Addictions continue their upward swing. Given that we live during a time when self-control is not yet prized, our cultural strategy with hardships is to medicate them away rather than stand in the midst of them. And the possibilities for medicating hardships are always increasing. To sexual obsessions, add illegal drugs, then prescription narcotics, then computer games, and there are more to come. With this in mind, the church has a perennial project: to draw out fresh insights from Scripture on modern addictions, and move toward those who are enslaved by them.
Many of these insights exist within biblical teaching on idolatry, which has both voluntary and involuntary aspects to it. Human beings both purposefully indulge their desires—we sin because we like it—and we are dominated by those desires. We are both in-control and out-of-control. Within these two poles are dozens of important biblical themes. Here are just two.
All addicts lie. As idolaters they forge an alliance with the anti-god and his crumbling empire, and lying is one expression of this alliance. It is a case of like father, like son. “When he [Satan] lies, he speaks out of his own character, for he is a liar and the father of lies” (John 8:44). For addicts, this deception is not only what they speak, it is also what they believe. They also have been lied to and believe those lies—lies from family, friends and Satan himself.
If you want to help addicts, you will create a culture that delights in openness and honesty. Be someone with whom they can speak without fear of self-righteous judgment. Invite them to speak this new language of truthfulness, in which they speak honestly and aim to know the Truth—who is the antidote to all idolatry.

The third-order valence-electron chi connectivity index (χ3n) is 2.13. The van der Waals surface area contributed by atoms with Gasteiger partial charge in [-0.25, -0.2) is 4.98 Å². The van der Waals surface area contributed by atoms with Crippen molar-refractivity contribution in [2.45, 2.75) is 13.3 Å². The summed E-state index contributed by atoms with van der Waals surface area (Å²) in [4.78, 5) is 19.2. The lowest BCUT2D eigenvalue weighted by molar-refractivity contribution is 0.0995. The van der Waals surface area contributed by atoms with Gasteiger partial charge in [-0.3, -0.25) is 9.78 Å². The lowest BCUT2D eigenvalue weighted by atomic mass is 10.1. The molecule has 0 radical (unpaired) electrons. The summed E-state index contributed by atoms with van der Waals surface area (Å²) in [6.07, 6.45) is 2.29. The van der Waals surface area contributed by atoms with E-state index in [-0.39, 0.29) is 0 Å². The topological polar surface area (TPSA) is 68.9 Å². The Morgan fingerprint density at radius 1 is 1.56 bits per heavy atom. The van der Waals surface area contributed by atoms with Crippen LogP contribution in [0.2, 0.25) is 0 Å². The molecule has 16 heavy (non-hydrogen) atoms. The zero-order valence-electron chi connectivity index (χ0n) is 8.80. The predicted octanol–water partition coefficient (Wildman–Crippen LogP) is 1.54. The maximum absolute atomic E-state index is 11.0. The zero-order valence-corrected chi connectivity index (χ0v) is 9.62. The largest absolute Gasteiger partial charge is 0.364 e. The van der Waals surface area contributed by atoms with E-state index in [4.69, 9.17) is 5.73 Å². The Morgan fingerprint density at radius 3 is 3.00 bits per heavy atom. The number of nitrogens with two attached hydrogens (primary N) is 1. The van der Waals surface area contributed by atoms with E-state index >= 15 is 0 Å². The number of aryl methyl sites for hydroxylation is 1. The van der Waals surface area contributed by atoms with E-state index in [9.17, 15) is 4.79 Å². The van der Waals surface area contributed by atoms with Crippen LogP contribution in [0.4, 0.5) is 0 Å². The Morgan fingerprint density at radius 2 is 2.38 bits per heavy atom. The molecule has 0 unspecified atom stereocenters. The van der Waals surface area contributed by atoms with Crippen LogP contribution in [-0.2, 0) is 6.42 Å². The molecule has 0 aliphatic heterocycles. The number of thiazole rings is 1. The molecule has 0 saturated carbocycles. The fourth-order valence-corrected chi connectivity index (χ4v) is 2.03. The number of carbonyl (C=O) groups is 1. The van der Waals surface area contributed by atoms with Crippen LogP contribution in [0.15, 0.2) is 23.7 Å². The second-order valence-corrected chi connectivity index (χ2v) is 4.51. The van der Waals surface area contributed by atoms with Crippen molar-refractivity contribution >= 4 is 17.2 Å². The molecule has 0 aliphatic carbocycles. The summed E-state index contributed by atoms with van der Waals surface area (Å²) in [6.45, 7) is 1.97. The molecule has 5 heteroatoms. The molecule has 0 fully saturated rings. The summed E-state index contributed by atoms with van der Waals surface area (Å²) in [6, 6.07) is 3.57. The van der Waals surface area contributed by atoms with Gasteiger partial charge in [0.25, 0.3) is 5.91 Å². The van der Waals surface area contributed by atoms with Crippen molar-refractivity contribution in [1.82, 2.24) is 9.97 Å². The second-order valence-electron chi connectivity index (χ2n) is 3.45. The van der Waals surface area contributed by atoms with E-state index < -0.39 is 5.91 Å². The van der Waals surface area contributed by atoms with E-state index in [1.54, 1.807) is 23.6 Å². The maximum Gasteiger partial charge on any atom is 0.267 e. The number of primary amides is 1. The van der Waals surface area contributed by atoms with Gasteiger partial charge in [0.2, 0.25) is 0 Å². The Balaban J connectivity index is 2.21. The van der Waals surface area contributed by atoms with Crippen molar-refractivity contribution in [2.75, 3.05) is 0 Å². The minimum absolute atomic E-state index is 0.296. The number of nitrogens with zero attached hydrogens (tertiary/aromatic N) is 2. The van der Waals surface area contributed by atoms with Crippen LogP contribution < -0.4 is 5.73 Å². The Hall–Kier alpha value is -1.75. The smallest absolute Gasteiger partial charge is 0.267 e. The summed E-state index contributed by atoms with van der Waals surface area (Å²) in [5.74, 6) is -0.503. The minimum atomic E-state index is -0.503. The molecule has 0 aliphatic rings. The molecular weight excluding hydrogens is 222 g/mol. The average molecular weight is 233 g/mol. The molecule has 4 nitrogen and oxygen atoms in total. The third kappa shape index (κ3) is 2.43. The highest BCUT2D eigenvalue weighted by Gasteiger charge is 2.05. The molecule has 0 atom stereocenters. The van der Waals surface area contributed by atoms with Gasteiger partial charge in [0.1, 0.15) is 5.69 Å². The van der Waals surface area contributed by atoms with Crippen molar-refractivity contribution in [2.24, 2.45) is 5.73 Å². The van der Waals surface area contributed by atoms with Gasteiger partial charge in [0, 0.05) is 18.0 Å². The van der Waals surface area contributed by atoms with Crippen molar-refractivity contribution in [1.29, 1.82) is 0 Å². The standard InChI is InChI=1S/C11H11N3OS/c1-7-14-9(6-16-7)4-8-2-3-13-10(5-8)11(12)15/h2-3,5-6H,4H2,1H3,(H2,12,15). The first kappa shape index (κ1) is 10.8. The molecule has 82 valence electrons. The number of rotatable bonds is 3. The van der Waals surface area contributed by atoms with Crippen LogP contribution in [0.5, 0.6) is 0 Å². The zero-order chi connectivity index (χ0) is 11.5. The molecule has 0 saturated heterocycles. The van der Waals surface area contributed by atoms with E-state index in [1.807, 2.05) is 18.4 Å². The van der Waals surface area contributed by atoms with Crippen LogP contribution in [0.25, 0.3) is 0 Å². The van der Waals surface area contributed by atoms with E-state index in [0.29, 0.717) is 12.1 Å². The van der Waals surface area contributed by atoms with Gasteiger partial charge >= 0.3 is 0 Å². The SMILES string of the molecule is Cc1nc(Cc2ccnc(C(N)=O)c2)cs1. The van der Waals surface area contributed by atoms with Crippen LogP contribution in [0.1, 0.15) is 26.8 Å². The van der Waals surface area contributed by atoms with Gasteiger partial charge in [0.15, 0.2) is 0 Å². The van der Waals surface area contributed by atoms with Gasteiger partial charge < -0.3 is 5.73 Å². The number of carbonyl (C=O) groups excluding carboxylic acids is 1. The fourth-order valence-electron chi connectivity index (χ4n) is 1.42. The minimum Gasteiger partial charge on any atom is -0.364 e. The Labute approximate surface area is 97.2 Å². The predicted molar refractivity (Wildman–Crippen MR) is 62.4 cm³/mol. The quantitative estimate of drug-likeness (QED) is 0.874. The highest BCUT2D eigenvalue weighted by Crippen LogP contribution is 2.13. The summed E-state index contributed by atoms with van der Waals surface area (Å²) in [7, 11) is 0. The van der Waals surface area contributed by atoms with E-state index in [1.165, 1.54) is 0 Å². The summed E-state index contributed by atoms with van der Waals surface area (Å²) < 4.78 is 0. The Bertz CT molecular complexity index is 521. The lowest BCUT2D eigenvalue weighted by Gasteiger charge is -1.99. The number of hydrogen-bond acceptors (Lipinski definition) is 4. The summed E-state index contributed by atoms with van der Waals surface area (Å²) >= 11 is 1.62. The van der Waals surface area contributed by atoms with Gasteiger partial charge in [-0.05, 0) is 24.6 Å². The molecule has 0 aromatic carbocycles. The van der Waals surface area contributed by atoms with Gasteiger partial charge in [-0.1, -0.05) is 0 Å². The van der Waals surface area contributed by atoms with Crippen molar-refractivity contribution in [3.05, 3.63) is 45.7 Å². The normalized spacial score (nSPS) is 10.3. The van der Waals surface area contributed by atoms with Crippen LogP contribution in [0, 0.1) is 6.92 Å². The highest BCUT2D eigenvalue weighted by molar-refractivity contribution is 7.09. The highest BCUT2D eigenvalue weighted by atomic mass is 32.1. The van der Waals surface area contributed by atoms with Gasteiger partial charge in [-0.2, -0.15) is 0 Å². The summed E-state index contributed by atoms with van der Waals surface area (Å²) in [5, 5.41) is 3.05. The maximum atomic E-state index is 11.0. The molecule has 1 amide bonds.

Addicts are complicated. Though they have an idolatrous commitment to their desires, there is usually more happening. Many addicts have been rejected and treated as nothing by those who claimed to love them, and live with a deep sense of shame. Without any way to escape it, they use addiction to avoid it.
If they were not dominated by shame before they began their addiction, they certainly will be after. When you live for something that is ultimately worthless, you feel worthless. When you live for neither God nor people, you will hurt others and degrade yourself. Then the cycle continues—addiction leads to shameful consequences, which leads to more devoted addiction.
So, if we are to help, we watch the life of Jesus. He was born into shame and his people are outcasts. Watch him eat with the shamed and touch the shamed. Watch him identify with them so they can identify by faith with him. At every point, we expect Jesus to turn away and not be sullied by the shamed. Instead, he always invites, always surprises, and offers a connection to himself in which we are given cleansing, covering and belonging. As we follow the story, our roles begin to change. No longer is there an addict and a helper. Now we are two people who are seeing beautiful realities that will take the rest of our lives to understand.
These, of course, are only two of many hopeful things that can attract someone caught in addiction to Jesus. Scripture is crammed with much more.